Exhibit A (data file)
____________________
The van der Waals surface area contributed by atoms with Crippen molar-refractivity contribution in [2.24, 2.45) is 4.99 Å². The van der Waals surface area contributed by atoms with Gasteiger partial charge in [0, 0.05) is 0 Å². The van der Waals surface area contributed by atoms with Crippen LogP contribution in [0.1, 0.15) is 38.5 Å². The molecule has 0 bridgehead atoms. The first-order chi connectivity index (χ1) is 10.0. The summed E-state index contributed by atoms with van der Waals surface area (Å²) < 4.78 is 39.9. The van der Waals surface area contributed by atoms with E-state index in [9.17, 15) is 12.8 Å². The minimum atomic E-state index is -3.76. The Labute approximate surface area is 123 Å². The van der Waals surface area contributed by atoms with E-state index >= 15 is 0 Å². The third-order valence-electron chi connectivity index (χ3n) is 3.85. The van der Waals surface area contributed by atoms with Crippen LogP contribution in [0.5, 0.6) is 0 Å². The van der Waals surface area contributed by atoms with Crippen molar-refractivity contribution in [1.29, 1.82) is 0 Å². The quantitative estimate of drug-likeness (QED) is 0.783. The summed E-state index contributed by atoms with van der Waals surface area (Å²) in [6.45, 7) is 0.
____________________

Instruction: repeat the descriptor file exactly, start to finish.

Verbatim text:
The van der Waals surface area contributed by atoms with Crippen molar-refractivity contribution in [2.24, 2.45) is 4.99 Å². The van der Waals surface area contributed by atoms with Gasteiger partial charge in [0, 0.05) is 0 Å². The van der Waals surface area contributed by atoms with Crippen LogP contribution in [0.1, 0.15) is 38.5 Å². The molecule has 0 bridgehead atoms. The first-order chi connectivity index (χ1) is 10.0. The summed E-state index contributed by atoms with van der Waals surface area (Å²) < 4.78 is 39.9. The van der Waals surface area contributed by atoms with E-state index in [9.17, 15) is 12.8 Å². The minimum atomic E-state index is -3.76. The Labute approximate surface area is 123 Å². The van der Waals surface area contributed by atoms with E-state index >= 15 is 0 Å². The third-order valence-electron chi connectivity index (χ3n) is 3.85. The van der Waals surface area contributed by atoms with Crippen LogP contribution in [0.5, 0.6) is 0 Å². The van der Waals surface area contributed by atoms with Crippen molar-refractivity contribution in [1.29, 1.82) is 0 Å². The quantitative estimate of drug-likeness (QED) is 0.783. The summed E-state index contributed by atoms with van der Waals surface area (Å²) in [6.45, 7) is 0.